The government’s role in shaping and developing the education sector in Nepal is multifaceted. It involves proactive policy-making, a focus on global competitiveness, integration of diverse educational streams, openness to expertise, adaptability to change, and a balanced approach to implementation through collaboration with the private sector. Embracing these principles can pave the way for a more dynamic, inclusive and effective education system that caters to the needs of the nation’s present and future.

How do you define success in the education sector, and what key performance indicators (KPIs) will you be tracking to evaluate the impact of your initiatives on both students and the community?

In my perspective, defining success in the education sector goes beyond traditional measures and encompasses a multifaceted approach that reflects the broader impact on individuals and the community. Success, to me, in education involves more than just academic achievements; it extends to the tangible and positive outcomes that education can bring to individuals and society at large. One key indicator of success in education is employability. The ultimate goal of education is to prepare students for the workforce and success is reflected in their ability to secure meaningful employment that aligns with their skills and aspirations. Employability is a direct measure of how well education equips individuals for the challenges and opportunities of the professional world.

Another significant indicator is the development of new businesses. Education should not only produce job seekers but also foster an entrepreneurial spirit that contributes to economic growth. The establishment of new businesses by individuals who have benefited from education indicates a successful alignment between educational initiatives and economic development. Furthermore, the expansion of existing business communities is an important metric. A successful education sector should contribute to the growth and sustainability of businesses, creating a thriving economic ecosystem. This expansion reflects the positive impact of education on local industries and the broader community.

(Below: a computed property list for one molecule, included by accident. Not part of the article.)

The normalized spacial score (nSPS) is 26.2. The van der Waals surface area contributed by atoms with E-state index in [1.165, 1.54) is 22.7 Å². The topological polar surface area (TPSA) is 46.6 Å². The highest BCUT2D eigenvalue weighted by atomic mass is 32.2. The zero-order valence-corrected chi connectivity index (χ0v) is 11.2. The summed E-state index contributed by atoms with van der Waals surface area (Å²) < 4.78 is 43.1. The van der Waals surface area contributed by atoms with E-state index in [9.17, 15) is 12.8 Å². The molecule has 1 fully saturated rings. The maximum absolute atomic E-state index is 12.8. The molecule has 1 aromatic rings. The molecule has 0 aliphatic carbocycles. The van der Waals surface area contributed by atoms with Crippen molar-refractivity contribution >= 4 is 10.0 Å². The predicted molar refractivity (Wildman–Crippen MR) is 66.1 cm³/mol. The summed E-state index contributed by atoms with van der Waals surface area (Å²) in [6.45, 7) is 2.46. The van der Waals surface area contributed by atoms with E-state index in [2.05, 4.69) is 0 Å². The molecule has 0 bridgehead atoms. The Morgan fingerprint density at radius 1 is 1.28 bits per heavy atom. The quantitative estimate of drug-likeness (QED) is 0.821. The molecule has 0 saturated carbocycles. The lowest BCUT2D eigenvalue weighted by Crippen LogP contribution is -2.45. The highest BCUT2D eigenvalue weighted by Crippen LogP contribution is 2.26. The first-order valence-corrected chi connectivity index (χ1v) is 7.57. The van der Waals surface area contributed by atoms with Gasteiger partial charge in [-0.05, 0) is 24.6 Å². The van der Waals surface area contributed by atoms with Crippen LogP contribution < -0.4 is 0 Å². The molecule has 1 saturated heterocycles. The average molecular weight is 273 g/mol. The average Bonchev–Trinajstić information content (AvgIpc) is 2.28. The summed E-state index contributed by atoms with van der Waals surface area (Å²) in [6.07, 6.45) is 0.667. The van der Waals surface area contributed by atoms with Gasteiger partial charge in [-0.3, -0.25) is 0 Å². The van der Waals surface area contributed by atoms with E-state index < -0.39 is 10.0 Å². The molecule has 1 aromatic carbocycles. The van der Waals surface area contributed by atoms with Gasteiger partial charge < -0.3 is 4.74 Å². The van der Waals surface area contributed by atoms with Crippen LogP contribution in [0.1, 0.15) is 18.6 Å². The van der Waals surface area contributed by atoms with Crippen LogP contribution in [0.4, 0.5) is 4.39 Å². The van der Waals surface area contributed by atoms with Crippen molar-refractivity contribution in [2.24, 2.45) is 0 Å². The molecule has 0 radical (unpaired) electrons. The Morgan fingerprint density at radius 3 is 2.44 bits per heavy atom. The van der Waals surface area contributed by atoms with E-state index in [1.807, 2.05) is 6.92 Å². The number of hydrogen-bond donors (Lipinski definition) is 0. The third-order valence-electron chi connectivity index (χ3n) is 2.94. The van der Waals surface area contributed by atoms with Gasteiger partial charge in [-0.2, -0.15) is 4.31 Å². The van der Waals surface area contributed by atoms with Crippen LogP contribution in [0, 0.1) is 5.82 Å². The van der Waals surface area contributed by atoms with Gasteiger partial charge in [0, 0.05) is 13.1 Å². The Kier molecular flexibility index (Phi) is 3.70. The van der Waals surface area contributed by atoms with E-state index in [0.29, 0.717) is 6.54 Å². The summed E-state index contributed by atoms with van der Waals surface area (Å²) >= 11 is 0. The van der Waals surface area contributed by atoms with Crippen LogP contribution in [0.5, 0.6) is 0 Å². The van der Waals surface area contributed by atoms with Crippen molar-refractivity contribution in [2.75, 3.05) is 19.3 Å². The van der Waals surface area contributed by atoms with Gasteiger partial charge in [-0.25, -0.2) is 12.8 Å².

Success in education also manifests in the cultivation of a better-cultured society marked by peace. Education plays a pivotal role in shaping individuals’ values, fostering cultural awareness, and promoting social harmony. A society that values and celebrates diversity, respects cultural differences and embraces peace can be considered a testament to the success of educational initiatives. Reducing the need for individuals to seek education and job opportunities abroad is another indicator of success. If individuals find quality education and fulfilling employment within their own communities, it not only contributes to local development but also prevents brain drain. Success, in this context, is keeping talent within the country, creating a positive cycle of growth and development.

Finally, I view education as a significant contributor to the Happiness Development Index for a better society. Beyond economic indicators, success in education should contribute to the overall well-being and happiness of individuals and the community. A fulfilled and content society, where individuals find purpose and satisfaction through education, signifies a successful education sector. In evaluating the impact of initiatives on students and the community, I would track these key performance indicators rigorously. Employability rates, the establishment of new businesses, the expansion of existing business communities, societal harmony and cultural development, decreased reliance on seeking education and employment opportunities abroad, and the overall happiness and well-being of the community would be crucial benchmarks. By regularly assessing these KPIs, we can gain insights into the effectiveness of educational initiatives and ensure that they are aligned with the broader goals of individual and societal advancement.